Reviewers have been saying that the BBC program, “The Hour” is what Aaron Sorkin’s “The Newsroom” should have been.
Now that the second season has begun I have finally caught up on the first. I am happy to report that the critics are right.
The show is vastly superior to “The Newsroom,” and well deserving of the praise it has been receiving.
The series is set in a BBC news show in 1956. This choice immediately neutralizes one's political sensitivities.
“The Hour” involves Russian spies, the Suez Canal crisis and the uprising in Hungary. Critics have said that the show is tightly scripted. By that they mean that the writers respect the unity of action.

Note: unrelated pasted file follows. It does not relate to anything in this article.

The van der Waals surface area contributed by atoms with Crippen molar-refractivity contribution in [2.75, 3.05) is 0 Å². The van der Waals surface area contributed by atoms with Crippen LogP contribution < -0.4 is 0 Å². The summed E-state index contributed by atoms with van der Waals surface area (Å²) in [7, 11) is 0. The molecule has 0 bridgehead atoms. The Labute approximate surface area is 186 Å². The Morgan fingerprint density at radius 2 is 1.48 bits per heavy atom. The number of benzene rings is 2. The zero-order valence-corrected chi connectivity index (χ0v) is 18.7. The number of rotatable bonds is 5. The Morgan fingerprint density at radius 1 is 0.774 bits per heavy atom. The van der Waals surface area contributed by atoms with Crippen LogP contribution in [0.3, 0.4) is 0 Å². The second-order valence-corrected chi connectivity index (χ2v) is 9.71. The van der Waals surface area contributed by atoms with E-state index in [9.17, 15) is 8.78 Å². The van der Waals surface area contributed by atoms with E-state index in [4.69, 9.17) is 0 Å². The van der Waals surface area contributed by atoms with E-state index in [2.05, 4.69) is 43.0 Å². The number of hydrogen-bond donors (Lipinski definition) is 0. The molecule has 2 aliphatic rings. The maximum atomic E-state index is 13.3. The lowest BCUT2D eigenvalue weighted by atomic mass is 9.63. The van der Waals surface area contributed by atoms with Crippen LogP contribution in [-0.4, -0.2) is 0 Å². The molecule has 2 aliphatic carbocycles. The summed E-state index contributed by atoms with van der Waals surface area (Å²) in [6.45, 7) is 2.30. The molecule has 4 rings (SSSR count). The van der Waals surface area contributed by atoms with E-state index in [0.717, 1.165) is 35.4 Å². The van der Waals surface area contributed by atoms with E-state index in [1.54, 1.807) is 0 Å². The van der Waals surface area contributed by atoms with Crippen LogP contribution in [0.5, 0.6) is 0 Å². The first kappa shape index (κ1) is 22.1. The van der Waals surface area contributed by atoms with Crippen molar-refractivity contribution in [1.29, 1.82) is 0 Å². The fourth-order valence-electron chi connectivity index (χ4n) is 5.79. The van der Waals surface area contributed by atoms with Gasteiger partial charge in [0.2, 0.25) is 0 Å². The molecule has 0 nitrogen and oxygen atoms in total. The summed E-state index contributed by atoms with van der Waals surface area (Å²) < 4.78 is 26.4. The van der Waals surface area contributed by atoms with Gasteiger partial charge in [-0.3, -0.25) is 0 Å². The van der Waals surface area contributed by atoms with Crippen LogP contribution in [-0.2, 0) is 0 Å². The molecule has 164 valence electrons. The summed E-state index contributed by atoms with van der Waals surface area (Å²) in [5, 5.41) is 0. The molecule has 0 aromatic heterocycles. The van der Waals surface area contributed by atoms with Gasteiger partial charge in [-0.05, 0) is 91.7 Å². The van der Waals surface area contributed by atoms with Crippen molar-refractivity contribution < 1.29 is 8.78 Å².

Extraneous plot elements rarely, if ever, enter the picture.
Many critics have compared the show with “Mad Men,” even though the latter begins in the early 1960s. Also, the tone of “Mad Men” is, in its way, considerably more upbeat. Post-war Britain was far more dismal than post-war America.
One notices that the center of generational gravity in “Mad Men” is significantly older than in “The Hour.”
“Mad Men” is about middle age; "The Newsroom" revolves around two middle aged individuals; “The Hour” shows us the lives of young adults.
Happily enough, from this viewer’s perspective, the young people portrayed on “The Hour” demonstrate a level of adult maturity that many of their counterparts on today’s American shows conspicuously lack.
If you think about the fact that Freddie and Bel in "The Hour" are roughly the same age as Hannah and Adam in "Girls" you will lose a goodly part of your optimism about America's future.